“Every crisis contains a rightful demand for renewal,” Pope Francis said.

“If we really desire renewal, though, we must have the courage to be completely open. We need to stop seeing the reform of the Church as putting a patch on an old garment, or simply drafting a new Apostolic Constitution. The reform of the Church is something else.”

Pope Francis said that throughout the history of the Church there has been a “newness born of crisis and willed by the Spirit” that is best explained by the words of Jesus: “Unless a grain of wheat falls into the earth and dies, it remains just a single grain; but if it dies, it bears much fruit.”

He added that it is “never a newness opposed to the old, but one that springs from the old and makes it continually fruitful.”

“We are not called to change or reform the Body of Christ – ‘Jesus Christ is the same yesterday, today and forever’  – but we are called to clothe that Body with a new garment, so that it is clear that the grace we possess does not come from ourselves but from God.”

The pope warned that crisis must not be confused with conflict, which he said “always creates discord and competition, an apparently irreconcilable antagonism that separates others into friends to love and enemies to fight.”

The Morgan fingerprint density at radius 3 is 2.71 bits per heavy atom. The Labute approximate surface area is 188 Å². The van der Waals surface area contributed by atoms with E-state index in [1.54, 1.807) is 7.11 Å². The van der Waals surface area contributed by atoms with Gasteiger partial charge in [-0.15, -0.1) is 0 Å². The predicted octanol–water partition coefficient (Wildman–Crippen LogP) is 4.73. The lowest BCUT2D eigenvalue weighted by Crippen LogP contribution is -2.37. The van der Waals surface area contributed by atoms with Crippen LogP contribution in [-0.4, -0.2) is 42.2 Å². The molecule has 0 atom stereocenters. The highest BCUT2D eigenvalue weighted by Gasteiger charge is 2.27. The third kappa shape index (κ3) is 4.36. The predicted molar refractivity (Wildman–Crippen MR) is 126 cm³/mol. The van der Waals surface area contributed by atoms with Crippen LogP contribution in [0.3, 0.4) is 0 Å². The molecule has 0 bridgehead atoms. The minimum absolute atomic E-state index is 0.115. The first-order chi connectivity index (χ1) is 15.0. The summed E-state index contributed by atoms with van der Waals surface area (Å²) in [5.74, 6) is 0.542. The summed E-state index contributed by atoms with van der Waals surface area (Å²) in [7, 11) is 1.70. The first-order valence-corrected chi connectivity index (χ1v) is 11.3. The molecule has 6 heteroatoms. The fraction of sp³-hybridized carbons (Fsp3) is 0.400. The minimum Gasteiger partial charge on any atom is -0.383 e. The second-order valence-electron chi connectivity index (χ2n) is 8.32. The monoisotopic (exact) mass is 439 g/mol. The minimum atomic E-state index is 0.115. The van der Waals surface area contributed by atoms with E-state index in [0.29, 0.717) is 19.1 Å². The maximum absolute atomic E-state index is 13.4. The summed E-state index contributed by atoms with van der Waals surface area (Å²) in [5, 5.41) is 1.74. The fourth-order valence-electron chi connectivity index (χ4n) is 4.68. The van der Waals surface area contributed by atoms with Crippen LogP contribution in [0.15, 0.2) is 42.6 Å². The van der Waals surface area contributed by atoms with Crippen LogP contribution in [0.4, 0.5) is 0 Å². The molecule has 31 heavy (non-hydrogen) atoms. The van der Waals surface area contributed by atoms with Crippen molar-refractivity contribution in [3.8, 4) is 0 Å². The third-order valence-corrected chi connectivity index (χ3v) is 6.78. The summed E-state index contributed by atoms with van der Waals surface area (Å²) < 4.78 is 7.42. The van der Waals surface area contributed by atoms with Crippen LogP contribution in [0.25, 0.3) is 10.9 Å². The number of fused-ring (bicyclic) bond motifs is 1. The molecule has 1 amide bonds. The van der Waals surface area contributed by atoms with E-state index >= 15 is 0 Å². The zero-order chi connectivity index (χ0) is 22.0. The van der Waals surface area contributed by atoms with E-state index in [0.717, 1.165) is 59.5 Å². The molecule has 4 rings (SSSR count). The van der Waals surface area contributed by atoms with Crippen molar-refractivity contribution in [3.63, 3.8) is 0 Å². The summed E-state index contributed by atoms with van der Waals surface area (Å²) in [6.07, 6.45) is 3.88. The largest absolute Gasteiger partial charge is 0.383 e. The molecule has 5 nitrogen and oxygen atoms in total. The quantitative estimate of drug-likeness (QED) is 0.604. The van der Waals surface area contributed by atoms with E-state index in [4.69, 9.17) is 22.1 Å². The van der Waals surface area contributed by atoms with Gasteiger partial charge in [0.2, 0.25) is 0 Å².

He said: “Conflict always tries to find ‘guilty’ parties to scorn and stigmatize, and ‘righteous”’ parties to defend, as a means of inducing … a sense that certain situations have nothing to do with us.”

“When the Church is viewed in terms of conflict – right versus left, progressive versus traditionalist – she becomes fragmented and polarized, distorting and betraying her true nature,” Pope Francis said.

At another point in the speech, Pope Francis added as an aside: “I am reminded of what that holy Brazilian bishop said: ‘When I take care of the poor, they say of me that I am a saint; but when I ask and I question: ‘Why so much poverty?’ They call me ‘Communist’’.